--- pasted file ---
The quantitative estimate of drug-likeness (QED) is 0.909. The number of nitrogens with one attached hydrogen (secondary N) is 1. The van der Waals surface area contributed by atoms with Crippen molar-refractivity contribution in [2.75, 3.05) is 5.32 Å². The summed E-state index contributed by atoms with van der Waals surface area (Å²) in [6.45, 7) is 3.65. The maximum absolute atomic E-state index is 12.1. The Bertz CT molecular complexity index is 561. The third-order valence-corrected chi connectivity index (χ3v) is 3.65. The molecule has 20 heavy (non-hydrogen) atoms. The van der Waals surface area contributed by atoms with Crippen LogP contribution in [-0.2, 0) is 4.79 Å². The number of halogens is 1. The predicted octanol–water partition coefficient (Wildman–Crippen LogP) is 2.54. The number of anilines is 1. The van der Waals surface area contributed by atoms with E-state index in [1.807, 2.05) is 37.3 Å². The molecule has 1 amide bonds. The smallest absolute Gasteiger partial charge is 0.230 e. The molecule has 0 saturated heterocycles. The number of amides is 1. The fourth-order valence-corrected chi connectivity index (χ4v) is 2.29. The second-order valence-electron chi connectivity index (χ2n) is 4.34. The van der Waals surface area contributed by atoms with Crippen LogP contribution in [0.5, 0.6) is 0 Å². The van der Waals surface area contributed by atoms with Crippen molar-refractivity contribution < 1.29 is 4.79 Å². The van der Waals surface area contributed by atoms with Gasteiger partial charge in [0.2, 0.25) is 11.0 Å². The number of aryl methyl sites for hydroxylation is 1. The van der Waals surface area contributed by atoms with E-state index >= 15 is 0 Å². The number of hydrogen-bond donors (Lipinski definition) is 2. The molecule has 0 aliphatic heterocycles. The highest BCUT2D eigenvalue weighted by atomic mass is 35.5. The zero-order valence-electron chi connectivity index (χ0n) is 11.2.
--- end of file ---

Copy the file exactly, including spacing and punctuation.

The quantitative estimate of drug-likeness (QED) is 0.909. The number of nitrogens with one attached hydrogen (secondary N) is 1. The van der Waals surface area contributed by atoms with Crippen molar-refractivity contribution in [2.75, 3.05) is 5.32 Å². The summed E-state index contributed by atoms with van der Waals surface area (Å²) in [6.45, 7) is 3.65. The maximum absolute atomic E-state index is 12.1. The Bertz CT molecular complexity index is 561. The third-order valence-corrected chi connectivity index (χ3v) is 3.65. The molecule has 20 heavy (non-hydrogen) atoms. The van der Waals surface area contributed by atoms with Crippen LogP contribution in [-0.2, 0) is 4.79 Å². The number of halogens is 1. The predicted octanol–water partition coefficient (Wildman–Crippen LogP) is 2.54. The number of anilines is 1. The van der Waals surface area contributed by atoms with E-state index in [1.807, 2.05) is 37.3 Å². The molecule has 1 amide bonds. The smallest absolute Gasteiger partial charge is 0.230 e. The molecule has 0 saturated heterocycles. The number of amides is 1. The fourth-order valence-corrected chi connectivity index (χ4v) is 2.29. The second-order valence-electron chi connectivity index (χ2n) is 4.34. The van der Waals surface area contributed by atoms with Crippen LogP contribution in [0.5, 0.6) is 0 Å². The van der Waals surface area contributed by atoms with Crippen molar-refractivity contribution < 1.29 is 4.79 Å². The van der Waals surface area contributed by atoms with Gasteiger partial charge in [0.2, 0.25) is 11.0 Å². The number of aryl methyl sites for hydroxylation is 1. The van der Waals surface area contributed by atoms with E-state index >= 15 is 0 Å². The number of hydrogen-bond donors (Lipinski definition) is 2. The molecule has 0 aliphatic heterocycles. The highest BCUT2D eigenvalue weighted by atomic mass is 35.5. The zero-order valence-electron chi connectivity index (χ0n) is 11.2.